One of the greatest feelings we can ever have as hunters is the feeling when we first spy our quarry. The magic moment when all the work and effort finally pays dividends and there he stands antlers gleaming in the sun. Much delight is added to the magic moment when you pick out an animal through your glass. The sudden realization that a buck or bull is there when with the naked eye nothing existed, is truly a thrill. With a few pointers and tips for glassing, you techniques can become a serious tool for overcoming slow days in the field and coming home successful.
Tips for Glassing #1: Go High. In mountain terrain the daytime thermals are heading up, that’s where you need to be too. By going high you are not just gaining an obvious vantage point for glassing, but also keeping your scent above the area you are glassing. When your glassing from high you can also move around a small amount to dramatically change the angles and expose micro areas in a different way. The higher you are the more area you are going to be able to cover with your glass.
Tips for Glassing #2: Have a Plan. When I glass I rarely just look for animals moving. I like to glass in conjunction with what I know about animal behavior, and the terrain I’m in. I can focus my glassing into areas that are transition zones between bedding and feeding areas in the early morning, bedding areas in the midday, and bedding/feeding edges and ones in the evening. It’s best to focus on areas where the animals typically would be found during that time of year and that time of day. When glassing, it is wise to concentrate on what you can get to that day. It can be tempting to glass a slope or ridge several miles away, but if you can’t get there to get a shot, you are wasting time. Additionally, it is good to glass “close in” as the evening starts to turn to dark. The darker it gets, the closer you should glass and concentrate on an area you can make a shot in at last light. When guiding clients on bear hunts, we always plan to glass above a small canyon where we can get a shot at last light. We start glassing farther off, then slowly move in and concentrate on just that small canyon as the light begins to fade. The last half hour of light is critical in bear hunting and I am constantly planning approaches and how long it will take to get to an area as I glass. I eliminate areas one at a time as it gets darker and darker.
Tips for Glassing #3: Use a tripod for good technique. A tripod is essential for sustained long-term glassing. A pair of binoculars on a tripod is steady, helps with grid patterns, and allows you to stay on the spot when looking away. When glassing you always look for a piece of an animal, not the whole animal. Also, look at trees to establish vertical contrast for horizontal critters. It is good to familiarize yourself with the terrain through the glass and looks for anything out of place, small movement, horizontal back, strange color etc. With a tripod you can grid an area for observation, breaking a slope up into sections and thoroughly examining a section before moving on to the next. A tripod allows you to pause your glassing and remain on the spot while you look off. Looking off is important for eye relief. Studies have indicated the color green offers relief to eyes that are strained. Staring off for a minute or two into some green color will allow you to spend more time behind the glass. It’s also a good idea to just look in an area for awhile and do a general scan to detect movement. I like to break up my glassing sections and scan an area over with the naked eye. Avoid the temptation of glassing into wide open spaces. Glass the edges of those spaces, into the cover, and into the shadows around bushes, trees, and other vegetation.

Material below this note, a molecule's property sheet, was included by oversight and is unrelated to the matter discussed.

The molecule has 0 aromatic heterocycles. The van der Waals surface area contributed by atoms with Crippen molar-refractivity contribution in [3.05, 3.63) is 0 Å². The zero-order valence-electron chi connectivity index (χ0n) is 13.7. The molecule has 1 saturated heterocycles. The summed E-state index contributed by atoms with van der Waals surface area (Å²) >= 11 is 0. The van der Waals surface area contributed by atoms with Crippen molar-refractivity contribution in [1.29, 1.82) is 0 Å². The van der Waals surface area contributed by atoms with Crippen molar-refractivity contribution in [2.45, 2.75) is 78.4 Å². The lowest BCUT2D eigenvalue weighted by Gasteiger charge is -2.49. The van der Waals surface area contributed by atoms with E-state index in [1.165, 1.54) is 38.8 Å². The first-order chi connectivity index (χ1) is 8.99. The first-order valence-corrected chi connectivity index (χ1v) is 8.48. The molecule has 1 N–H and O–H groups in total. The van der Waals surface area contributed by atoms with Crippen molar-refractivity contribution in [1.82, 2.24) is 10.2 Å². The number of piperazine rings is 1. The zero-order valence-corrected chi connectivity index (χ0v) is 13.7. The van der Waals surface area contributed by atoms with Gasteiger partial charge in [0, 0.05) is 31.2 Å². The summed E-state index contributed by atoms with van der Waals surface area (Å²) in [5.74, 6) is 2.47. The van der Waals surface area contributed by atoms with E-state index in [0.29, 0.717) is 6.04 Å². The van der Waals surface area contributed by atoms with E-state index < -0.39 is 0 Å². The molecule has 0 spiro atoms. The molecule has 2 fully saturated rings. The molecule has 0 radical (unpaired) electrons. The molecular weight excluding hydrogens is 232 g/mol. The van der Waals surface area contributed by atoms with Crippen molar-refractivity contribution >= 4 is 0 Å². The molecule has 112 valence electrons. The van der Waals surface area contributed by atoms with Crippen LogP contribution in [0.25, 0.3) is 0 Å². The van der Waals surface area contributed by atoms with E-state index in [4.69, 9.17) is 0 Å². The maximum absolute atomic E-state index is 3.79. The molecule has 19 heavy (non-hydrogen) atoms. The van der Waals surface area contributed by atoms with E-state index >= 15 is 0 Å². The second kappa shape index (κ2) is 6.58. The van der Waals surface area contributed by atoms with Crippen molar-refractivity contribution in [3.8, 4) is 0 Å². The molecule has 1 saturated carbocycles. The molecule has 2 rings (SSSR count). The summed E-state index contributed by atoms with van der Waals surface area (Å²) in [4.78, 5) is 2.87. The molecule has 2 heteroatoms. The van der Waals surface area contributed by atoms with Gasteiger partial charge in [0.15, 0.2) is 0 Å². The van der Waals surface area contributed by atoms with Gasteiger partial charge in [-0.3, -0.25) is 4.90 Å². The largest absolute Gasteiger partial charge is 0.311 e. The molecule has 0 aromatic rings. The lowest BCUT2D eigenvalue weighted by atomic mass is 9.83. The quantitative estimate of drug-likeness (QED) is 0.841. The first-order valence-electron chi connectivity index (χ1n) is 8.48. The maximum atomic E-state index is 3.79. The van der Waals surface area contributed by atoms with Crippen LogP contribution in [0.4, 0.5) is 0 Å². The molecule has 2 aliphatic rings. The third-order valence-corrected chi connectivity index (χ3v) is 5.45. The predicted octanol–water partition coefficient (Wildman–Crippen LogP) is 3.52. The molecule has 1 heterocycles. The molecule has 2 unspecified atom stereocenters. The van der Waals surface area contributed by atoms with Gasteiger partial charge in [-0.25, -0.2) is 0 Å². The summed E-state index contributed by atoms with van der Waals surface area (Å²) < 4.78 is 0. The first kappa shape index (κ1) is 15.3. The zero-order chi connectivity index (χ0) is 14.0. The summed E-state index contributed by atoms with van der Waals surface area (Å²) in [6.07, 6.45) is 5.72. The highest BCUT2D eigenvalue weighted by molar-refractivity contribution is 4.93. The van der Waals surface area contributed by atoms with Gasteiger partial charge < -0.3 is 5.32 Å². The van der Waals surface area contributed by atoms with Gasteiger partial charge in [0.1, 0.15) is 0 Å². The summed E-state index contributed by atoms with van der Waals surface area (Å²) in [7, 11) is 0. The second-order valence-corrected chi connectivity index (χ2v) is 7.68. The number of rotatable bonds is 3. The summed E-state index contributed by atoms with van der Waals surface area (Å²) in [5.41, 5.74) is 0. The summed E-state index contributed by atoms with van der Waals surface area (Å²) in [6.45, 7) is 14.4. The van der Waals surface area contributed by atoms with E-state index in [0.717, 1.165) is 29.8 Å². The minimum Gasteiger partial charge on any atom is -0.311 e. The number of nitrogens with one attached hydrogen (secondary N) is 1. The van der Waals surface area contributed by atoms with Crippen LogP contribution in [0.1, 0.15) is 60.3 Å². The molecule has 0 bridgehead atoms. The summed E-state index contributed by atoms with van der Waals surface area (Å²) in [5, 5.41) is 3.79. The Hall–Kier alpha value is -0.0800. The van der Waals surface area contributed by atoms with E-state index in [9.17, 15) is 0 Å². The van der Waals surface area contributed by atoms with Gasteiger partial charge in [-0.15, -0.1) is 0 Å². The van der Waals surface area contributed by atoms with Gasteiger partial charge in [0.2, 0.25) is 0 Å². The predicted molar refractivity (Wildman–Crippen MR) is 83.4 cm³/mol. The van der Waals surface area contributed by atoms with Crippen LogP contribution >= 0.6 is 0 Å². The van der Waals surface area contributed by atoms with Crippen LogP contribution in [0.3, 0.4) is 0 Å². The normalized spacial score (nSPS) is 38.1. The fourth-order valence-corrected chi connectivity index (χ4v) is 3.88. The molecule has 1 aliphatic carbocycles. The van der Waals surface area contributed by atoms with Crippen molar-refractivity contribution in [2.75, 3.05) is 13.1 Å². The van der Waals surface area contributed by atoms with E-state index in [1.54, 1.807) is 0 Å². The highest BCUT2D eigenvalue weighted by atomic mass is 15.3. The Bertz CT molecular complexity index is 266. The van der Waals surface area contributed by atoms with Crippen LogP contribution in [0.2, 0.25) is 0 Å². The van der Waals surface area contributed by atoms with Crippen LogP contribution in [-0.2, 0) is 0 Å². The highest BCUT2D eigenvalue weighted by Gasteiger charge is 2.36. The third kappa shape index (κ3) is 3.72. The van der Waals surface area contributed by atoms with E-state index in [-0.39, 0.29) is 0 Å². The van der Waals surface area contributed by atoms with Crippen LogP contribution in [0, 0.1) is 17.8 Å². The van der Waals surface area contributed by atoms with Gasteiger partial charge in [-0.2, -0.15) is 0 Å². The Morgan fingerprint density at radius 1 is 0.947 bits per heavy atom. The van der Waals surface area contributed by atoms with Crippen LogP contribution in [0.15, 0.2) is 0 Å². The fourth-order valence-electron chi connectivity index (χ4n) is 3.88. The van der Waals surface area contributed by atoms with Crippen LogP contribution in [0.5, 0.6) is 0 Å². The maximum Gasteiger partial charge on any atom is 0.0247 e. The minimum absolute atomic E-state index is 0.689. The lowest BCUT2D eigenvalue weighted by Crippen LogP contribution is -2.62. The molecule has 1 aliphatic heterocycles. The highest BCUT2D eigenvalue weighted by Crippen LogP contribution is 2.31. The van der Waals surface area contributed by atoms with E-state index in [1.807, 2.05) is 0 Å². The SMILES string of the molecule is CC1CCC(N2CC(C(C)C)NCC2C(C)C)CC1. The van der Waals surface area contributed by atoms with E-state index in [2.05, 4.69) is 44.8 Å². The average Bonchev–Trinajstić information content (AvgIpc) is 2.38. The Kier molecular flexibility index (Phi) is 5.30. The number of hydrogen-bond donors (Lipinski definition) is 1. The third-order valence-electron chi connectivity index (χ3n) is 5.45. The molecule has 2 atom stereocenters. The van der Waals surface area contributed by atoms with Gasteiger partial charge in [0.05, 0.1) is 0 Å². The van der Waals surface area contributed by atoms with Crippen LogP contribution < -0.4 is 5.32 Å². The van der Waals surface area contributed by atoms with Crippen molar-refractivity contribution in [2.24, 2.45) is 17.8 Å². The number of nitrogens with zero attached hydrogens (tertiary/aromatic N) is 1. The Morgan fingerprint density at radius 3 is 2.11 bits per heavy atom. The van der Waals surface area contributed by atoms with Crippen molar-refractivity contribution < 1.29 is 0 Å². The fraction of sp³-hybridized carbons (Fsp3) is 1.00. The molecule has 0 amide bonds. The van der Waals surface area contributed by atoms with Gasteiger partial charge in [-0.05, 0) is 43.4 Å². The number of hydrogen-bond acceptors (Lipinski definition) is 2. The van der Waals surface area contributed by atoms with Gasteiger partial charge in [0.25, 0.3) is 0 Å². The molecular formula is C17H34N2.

Tips for Glassing #4: Use weather and terrain to your advantage. Animals are really no different then humans in that they want to be out of the elements. Small fir trees can really provide good shelter during rain, snow and immediately after, so focus on these areas in those conditions. Heavy westerly winds will find animals piling up out of the wind, that means eastern slopes and creek bottoms. Heavy snowfall will find many animals bedding closer to feeding areas, and that offers some good glassing opportunities. Factor the weather and terrain on each day you are glassing and zero in on the areas the best provide relief from the weather conditions.
Tips for Glassing #5: Have the right frame of Mind. A tip for glassing, when in an area assume that the animals are in there, and you just need to find them. Don’t glass wondering if they are there. This changes your approach dramatically. Once you discover one of those honey holes and know the critters are in there somewhere, you will find it much easier to be patient. Patience is imperative for successful glassing. It is not uncommon to spend hours behind glass at one canyon, and part of being patient is to be comfortable. A tripod, some water, food, and warm clothes will all allow you to be comfortable enough to sit there all day if necessary. I even light a small campfire to keep me warm and entertained when I am working the tripod.
Glassing is a superb way to cover ground with eyes rather than boot leather. With a little patience, knowledge, and quality gear, it can greatly enhance your outdoor experience and increase your odds of spying game. I always recommend you buy the best possible binoculars and spotting scopes that you can afford. Glassing can and should be an enjoyable component in your arsenal of hunting tactics.